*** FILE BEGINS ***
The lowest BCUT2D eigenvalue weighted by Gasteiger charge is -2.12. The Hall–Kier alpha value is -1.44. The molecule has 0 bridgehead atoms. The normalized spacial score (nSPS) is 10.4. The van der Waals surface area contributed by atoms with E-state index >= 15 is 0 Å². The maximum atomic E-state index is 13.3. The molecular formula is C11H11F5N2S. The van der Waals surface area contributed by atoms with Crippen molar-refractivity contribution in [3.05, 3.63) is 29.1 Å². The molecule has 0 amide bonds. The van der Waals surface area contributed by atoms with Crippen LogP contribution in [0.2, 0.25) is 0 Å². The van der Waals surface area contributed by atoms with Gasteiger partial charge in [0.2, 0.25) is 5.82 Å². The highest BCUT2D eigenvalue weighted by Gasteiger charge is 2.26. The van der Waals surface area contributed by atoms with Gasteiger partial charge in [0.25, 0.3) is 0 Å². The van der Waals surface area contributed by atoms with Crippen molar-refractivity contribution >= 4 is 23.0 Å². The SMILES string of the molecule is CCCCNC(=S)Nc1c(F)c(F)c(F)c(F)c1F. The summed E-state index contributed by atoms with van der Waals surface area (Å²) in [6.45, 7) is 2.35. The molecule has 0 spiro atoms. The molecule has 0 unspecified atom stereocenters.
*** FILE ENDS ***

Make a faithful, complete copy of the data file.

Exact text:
The lowest BCUT2D eigenvalue weighted by Gasteiger charge is -2.12. The Hall–Kier alpha value is -1.44. The molecule has 0 bridgehead atoms. The normalized spacial score (nSPS) is 10.4. The van der Waals surface area contributed by atoms with E-state index >= 15 is 0 Å². The maximum atomic E-state index is 13.3. The molecular formula is C11H11F5N2S. The van der Waals surface area contributed by atoms with Crippen molar-refractivity contribution in [3.05, 3.63) is 29.1 Å². The molecule has 0 amide bonds. The van der Waals surface area contributed by atoms with Crippen LogP contribution in [0.2, 0.25) is 0 Å². The van der Waals surface area contributed by atoms with Gasteiger partial charge in [0.2, 0.25) is 5.82 Å². The highest BCUT2D eigenvalue weighted by Gasteiger charge is 2.26. The van der Waals surface area contributed by atoms with Gasteiger partial charge in [0.25, 0.3) is 0 Å². The van der Waals surface area contributed by atoms with Crippen molar-refractivity contribution >= 4 is 23.0 Å². The SMILES string of the molecule is CCCCNC(=S)Nc1c(F)c(F)c(F)c(F)c1F. The summed E-state index contributed by atoms with van der Waals surface area (Å²) in [6.45, 7) is 2.35. The molecule has 0 spiro atoms. The molecule has 0 unspecified atom stereocenters.